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Black LGBT+ lives matter, here, today, now

Orange joined Leeds Survivor Led Crisis Service last November as LGBT+ group worker and earlier this year became a Teen Connect Helpline Worker when we expanded the opening hours of that service, and shares some thoughts and feelings around being a proud part of a community, the intersection of race, gender, and sexuality with mental health, and looking ahead to future changes. Happy Pride Month everyone!


*In this article “queer” is used as synonymous with LGBT in recognition of the writer’s reclaiming of the slur*


The coach is pulling out of Leeds Station and I am staring at my reflection in the window: dreadlocks, black skin, tired eyes. I travelled for nine hours to Leeds the day before to attend a trans rights demonstration, and now I am travelling back. I feel invigorated. I am promising myself that I will never again work in another discriminatory, racist, homophobic environment. As I Google new workplaces, I think back to all the times I have been told I am too “emotional” (read, hysterical), or “bossy” (read, aggressive) to fit in in workplaces. Once, somebody even went so far as to tell me that I needed to take a personality test to “learn how to work well with others” (the “others” were white people who had ignored and invalidated my input for the duration of the project). Nobody ever told me I was too black, or too gay, or too gender non-conforming, but those had always been the unsaid implications. 

The concept that I could work with and for my community astonished me.

Two months after my trip to the Leeds protest, I found myself returning to the city for my new job: LGBT Group Worker at LSLCS. The concept that I could work with and for my community astonished me so much that it wasn’t until my first day, when I arrived and was handed my keys, that it started to feel real for me. It has now been eight months since I began as LGBT Group worker, and I have moved throughout the charity, now also working with the Trans Group based at MESMAC, and the Sisterhood Black and Minority Ethnic Women’s Group. 

In January I expanded my practice and took on the role of Teen Connect Helpline worker, meaning I now spend every afternoon of my weekdays working to support teenagers’ mental health too. LGBT youth are almost five times more likely than heterosexual youth to attempt suicide. Black children have the highest rate of deaths by suicide in the UK. Simply put, these people are my people, these children are my children, and our society is killing them. I work every day so that fewer people suffer alone. I don’t want any more black and LGBT suicides. But I cannot stop the violence still perpetrated against black people, and the murders that go un-punished. It is time to call for change, it is time to act.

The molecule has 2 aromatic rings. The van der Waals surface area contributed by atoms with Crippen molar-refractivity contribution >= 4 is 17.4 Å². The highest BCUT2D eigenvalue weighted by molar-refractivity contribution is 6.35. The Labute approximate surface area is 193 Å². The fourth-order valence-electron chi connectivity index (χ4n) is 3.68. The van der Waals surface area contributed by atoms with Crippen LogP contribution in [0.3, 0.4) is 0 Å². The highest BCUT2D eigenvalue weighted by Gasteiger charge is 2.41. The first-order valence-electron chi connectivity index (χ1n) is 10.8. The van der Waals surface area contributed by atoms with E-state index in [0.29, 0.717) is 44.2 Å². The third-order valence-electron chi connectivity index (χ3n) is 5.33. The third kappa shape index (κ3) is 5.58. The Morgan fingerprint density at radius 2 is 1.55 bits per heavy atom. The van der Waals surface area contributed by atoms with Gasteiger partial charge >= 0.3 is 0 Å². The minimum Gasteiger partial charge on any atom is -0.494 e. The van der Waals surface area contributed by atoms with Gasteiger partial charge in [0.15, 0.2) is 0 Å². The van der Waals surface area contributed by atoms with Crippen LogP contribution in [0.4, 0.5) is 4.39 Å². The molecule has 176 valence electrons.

I am forever proud of my community and I will always work to serve it as best as I can.

When George Floyd’s murder came to the forefront of the news last month, I was not surprised. Having lived my whole life around communities which have been utterly decimated by racism and homophobia, I am by now desensitised to the murders of my people. The police force that we know today (both in the UK and the US) originated from groups of armed white men, known as slave patrols, their entire purpose was to monitor black people’s behaviour and to physically abuse them. Is it any wonder that that is what the police force is still doing today? Racism in the US was birthed from the colonial history of the UK, it is therefore our joint responsibility to dismantle it. Although I was not surprised by the death of yet another black person at the hands of systemic racism, I was surprised at the global outrage that it caused. Where were these white allies when Breonna Taylor was killed by the police in March? Where were they when Nina Pop was stabbed weeks before? Where were they every day before now when we needed systemic change?

Almost fifty one years ago, lesbians and trans women of colour made history with the Stonewall uprising by fighting back. Their efforts have not gone to waste. The LGBT community are looking at a world built on the backs of Marsha P. Johnson, and other black transgender women. Now, as we see the aftermath of George Floyd’s murder, we begin to see black people fighting back too. I am forever proud of my community and I will always work to serve it as best as I can. I am grateful to have been raised by a mixed race woman of colour, I am grateful to be a part of the black community, I am grateful to be a part of the queer community, and I am grateful for the change that is yet to come for us.